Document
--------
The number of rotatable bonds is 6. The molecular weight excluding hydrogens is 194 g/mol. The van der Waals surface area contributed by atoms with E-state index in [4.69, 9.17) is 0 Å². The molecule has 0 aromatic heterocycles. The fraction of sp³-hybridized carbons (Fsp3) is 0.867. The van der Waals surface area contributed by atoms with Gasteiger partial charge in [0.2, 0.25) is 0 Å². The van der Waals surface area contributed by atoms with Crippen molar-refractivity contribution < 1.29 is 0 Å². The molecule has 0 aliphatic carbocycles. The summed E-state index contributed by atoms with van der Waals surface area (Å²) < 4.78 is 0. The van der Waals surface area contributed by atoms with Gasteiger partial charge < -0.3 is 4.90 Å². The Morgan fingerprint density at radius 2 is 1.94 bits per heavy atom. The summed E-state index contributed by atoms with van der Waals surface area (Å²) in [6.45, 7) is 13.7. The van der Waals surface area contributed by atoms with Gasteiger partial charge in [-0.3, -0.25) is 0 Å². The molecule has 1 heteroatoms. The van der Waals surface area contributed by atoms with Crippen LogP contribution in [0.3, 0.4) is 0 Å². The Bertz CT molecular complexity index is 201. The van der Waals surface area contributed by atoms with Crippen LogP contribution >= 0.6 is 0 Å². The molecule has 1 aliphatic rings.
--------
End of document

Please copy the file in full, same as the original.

The number of rotatable bonds is 6. The molecular weight excluding hydrogens is 194 g/mol. The van der Waals surface area contributed by atoms with E-state index in [4.69, 9.17) is 0 Å². The molecule has 0 aromatic heterocycles. The fraction of sp³-hybridized carbons (Fsp3) is 0.867. The van der Waals surface area contributed by atoms with Gasteiger partial charge in [0.2, 0.25) is 0 Å². The van der Waals surface area contributed by atoms with Crippen molar-refractivity contribution < 1.29 is 0 Å². The molecule has 0 aliphatic carbocycles. The summed E-state index contributed by atoms with van der Waals surface area (Å²) < 4.78 is 0. The van der Waals surface area contributed by atoms with Gasteiger partial charge < -0.3 is 4.90 Å². The Morgan fingerprint density at radius 2 is 1.94 bits per heavy atom. The summed E-state index contributed by atoms with van der Waals surface area (Å²) in [6.45, 7) is 13.7. The van der Waals surface area contributed by atoms with Gasteiger partial charge in [-0.3, -0.25) is 0 Å². The molecule has 1 heteroatoms. The van der Waals surface area contributed by atoms with Crippen LogP contribution in [0.3, 0.4) is 0 Å². The Bertz CT molecular complexity index is 201. The van der Waals surface area contributed by atoms with Crippen LogP contribution >= 0.6 is 0 Å². The molecule has 1 aliphatic rings.